- Post-traumatic stress disorder (PTSD). PTSD can develop in children who have experienced trauma. Symptoms can include difficulty sleeping and concentrating, feeling jumpy, and being easily irritated.
- Bipolar disorder. This involves periods of intense lows that may include the symptoms of depression. Unlike with depression, however, people with bipolar disorder also experience periods of high moods.
If untreated, anxiety and depression can negatively affect your child’s social life and academic goals. This can lead them to drop out of school, use substances, have trouble with relationships, and even think about or attempt suicide.
According to the
Some doctors may prescribe medication to treat symptoms in children. Options include:
- sertraline (Zoloft)
- escitalopram (Lexapro)
- fluvoxamine (Luvox)
- clomipramine (Anafranil)
- fluoxetine (Prozac)
In rare cases, children, teenagers, and young adults
Talk with a doctor immediately if your child is having suicidal thoughts after starting a new medication.
Is your child having suicidal thoughts?
If your child or teenager is thinking about suicide, there are many suicide prevention resources that you can turn to for help.
- The National Suicide Prevention Lifeline is available 24/7 at 800-273-8255.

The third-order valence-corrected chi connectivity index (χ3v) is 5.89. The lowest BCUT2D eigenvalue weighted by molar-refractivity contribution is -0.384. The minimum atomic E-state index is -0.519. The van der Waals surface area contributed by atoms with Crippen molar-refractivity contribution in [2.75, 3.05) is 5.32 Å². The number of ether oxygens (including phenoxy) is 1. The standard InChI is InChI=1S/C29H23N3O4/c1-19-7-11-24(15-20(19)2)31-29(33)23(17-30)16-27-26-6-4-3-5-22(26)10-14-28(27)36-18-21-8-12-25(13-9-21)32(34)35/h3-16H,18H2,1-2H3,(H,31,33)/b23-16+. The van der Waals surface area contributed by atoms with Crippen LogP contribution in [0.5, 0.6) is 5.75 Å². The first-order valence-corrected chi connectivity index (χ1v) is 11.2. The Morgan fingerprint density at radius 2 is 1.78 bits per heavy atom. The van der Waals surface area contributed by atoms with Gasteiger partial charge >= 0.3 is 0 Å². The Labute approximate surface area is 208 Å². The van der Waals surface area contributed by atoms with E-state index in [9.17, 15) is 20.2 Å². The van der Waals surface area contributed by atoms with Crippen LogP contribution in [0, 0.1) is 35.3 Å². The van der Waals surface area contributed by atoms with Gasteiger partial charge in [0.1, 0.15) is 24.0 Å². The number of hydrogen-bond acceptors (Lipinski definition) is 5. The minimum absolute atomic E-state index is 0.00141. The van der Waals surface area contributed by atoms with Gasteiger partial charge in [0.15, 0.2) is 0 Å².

- Text “HOME” to the Crisis Text Line at 741741 to chat with a trained crisis counselor.
- Befrienders Worldwide offers resources for parents and young people all over the world.
- MY3 Support Network is an app for people experiencing thoughts of suicide. It offers resources, coping strategies, and a safety plan template.
In cases of immediate crisis, stay with your child and get help right away. Contact emergency services and let them know that your child is in crisis. They’ll direct you to the proper support in your area.
The following types of therapy can complement medication:
- Play, art, and drama therapy. This can help younger children who may be unable to express their feelings directly.
- Cognitive behavioral therapy (CBT). This approach is effective in older children. CBT can help your child replace negative thoughts with more positive, effective ways of thinking. This can lead to more effective behavior.
- Acceptance and commitment therapy (ACT). According to 2015 research, this uses acceptance and mindfulness techniques to help children learn to live in the moment. Children also learn to stop self-judging and, in this way, cope with unwanted thoughts or behaviors.
- Mindfulness. Mindfulness can be part of CBT or stress reduction.
Research from 2015shows that mindfulness can help with anxiety disorders in youth.
- Interpersonal psychotherapy. This approach can help your child communicate better with others and works to resolve relationship issues that lead to depression or anxiety.
- E-therapy. According to a
2019 study, e-therapy involves computerized treatment programs. These involve the child completing 10 to 12 computerized CBT sessions, with some additional sessions for parents.
For more information on herbal remedies, other complementary approaches, and current research, you can visit the
Lifestyle factors are a promising avenue for helpful treatments for depression and anxiety. The American College of Lifestyle Medicine defines six core features of a healthy lifestyle: